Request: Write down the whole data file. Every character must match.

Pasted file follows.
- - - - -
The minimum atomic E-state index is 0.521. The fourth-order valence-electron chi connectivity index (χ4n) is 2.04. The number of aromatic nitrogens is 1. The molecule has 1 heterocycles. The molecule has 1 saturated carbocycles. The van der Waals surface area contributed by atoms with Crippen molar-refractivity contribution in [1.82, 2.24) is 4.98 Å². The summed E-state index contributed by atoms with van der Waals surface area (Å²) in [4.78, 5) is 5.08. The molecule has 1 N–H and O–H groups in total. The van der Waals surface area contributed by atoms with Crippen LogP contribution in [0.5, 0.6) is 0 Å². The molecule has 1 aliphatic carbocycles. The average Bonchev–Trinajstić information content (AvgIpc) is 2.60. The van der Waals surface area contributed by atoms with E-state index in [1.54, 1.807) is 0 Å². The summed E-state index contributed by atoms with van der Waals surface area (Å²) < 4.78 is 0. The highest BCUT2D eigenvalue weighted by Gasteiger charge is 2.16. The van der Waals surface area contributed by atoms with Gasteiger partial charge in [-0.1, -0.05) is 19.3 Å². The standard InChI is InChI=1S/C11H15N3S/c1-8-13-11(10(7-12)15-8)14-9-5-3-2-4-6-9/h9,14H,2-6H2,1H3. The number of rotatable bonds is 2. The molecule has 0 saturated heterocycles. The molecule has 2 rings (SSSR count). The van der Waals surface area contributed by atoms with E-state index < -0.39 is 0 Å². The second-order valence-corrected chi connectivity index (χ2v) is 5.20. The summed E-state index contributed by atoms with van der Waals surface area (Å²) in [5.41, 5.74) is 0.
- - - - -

The minimum atomic E-state index is 0.521. The fourth-order valence-electron chi connectivity index (χ4n) is 2.04. The number of aromatic nitrogens is 1. The molecule has 1 heterocycles. The molecule has 1 saturated carbocycles. The van der Waals surface area contributed by atoms with Crippen molar-refractivity contribution in [1.82, 2.24) is 4.98 Å². The summed E-state index contributed by atoms with van der Waals surface area (Å²) in [4.78, 5) is 5.08. The molecule has 1 N–H and O–H groups in total. The van der Waals surface area contributed by atoms with Crippen LogP contribution in [0.5, 0.6) is 0 Å². The molecule has 1 aliphatic carbocycles. The average Bonchev–Trinajstić information content (AvgIpc) is 2.60. The van der Waals surface area contributed by atoms with E-state index in [1.54, 1.807) is 0 Å². The summed E-state index contributed by atoms with van der Waals surface area (Å²) < 4.78 is 0. The highest BCUT2D eigenvalue weighted by Gasteiger charge is 2.16. The van der Waals surface area contributed by atoms with Gasteiger partial charge in [-0.1, -0.05) is 19.3 Å². The standard InChI is InChI=1S/C11H15N3S/c1-8-13-11(10(7-12)15-8)14-9-5-3-2-4-6-9/h9,14H,2-6H2,1H3. The number of rotatable bonds is 2. The molecule has 0 saturated heterocycles. The molecule has 2 rings (SSSR count). The van der Waals surface area contributed by atoms with E-state index < -0.39 is 0 Å². The second-order valence-corrected chi connectivity index (χ2v) is 5.20. The summed E-state index contributed by atoms with van der Waals surface area (Å²) in [5.41, 5.74) is 0.